Legal opinion

Expert opinion on the occupier’s legislative power over an occupied territory under IHL in light of Israel’s on-going occupation

Dr. Théo Boutruche and Professor Marco Sassòli|Published 14. Jul 2017
The Legal Expert Opinion authored by Dr. Théo Boutruche and Professor Marco Sassòli, is concerned with the legal obligation of the Occupying Power, imposed by the relevant norms of International Humanitarian Law (IHL), not to make changes to local legislation other than those necessary for security needs or those that benefit the local population, and analyzes the changes to legislation that Israel has made throughout fifty years of occupation in light of this obligation.

The Expert Opinion first provides an in-depth analysis of the meaning, scope and interplay of the relevant duties and obligations of the Occupying Power limiting changes to local laws and institutions.

It then assesses the most significant changes introduced by Israel over the 50 years of occupation, considering in particular the different type of legislation adopted, from military orders to laws passed by the Israeli Parliament.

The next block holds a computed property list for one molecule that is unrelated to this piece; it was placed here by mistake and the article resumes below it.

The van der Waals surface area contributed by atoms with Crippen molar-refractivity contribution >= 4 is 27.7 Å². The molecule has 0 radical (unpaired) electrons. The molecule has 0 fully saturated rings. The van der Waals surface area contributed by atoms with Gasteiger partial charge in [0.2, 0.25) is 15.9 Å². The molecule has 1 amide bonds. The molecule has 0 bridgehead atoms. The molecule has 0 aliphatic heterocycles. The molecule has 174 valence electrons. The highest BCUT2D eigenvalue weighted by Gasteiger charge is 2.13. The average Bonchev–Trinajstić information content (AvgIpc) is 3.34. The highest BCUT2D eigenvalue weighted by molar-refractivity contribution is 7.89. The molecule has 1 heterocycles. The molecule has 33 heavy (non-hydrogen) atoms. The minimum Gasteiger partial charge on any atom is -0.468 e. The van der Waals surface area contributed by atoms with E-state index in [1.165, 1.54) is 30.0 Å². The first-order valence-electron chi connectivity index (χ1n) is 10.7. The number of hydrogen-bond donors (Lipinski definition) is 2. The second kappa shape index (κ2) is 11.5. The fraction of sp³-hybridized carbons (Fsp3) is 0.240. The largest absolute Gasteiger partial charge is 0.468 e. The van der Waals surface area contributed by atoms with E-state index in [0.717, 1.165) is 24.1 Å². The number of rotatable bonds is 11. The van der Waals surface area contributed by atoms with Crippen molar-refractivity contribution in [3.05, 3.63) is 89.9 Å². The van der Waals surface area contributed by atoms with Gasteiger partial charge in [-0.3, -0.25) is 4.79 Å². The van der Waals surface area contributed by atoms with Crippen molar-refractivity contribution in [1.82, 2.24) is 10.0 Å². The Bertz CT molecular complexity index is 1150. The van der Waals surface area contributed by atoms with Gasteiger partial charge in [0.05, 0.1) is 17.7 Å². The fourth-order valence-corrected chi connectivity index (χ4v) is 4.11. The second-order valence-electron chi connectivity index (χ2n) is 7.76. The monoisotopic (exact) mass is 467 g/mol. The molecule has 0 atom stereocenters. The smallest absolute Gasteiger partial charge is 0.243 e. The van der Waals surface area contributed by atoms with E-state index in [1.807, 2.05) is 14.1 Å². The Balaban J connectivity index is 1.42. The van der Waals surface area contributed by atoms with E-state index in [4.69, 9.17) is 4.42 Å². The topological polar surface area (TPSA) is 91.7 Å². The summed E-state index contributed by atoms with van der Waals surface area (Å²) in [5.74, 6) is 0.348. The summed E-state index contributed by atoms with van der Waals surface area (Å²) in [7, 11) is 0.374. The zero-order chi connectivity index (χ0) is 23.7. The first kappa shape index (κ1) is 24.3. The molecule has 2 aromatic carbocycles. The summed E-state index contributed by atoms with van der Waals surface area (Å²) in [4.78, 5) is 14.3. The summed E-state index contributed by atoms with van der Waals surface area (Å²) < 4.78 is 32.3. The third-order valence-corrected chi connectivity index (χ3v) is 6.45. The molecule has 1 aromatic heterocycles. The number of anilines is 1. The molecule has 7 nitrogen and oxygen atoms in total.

Finally, the Expert Opinion identifies Israel’s obligations to rectify unlawful changes and third States’ obligations in this regard.

The Opinion concluded that certain legislative changes adopted by an Occupying Power, may not only constitute violations of the law of belligerent occupation, but may also amount to a certain form of annexation, prohibited by the jus ad bellum, the international law on the use of force.

In the absence of a formal declaration of annexation by the Israeli authorities, and considering that from the early days of the occupation in 1967, at least for the West Bank, Israel refrained from going as far as applying Israeli law to the occupied Palestinian territory, the recent legislative developments may provide additional evidence for classifying Israeli legislation in certain parts as a functional annexation in violation of the jus ad bellum.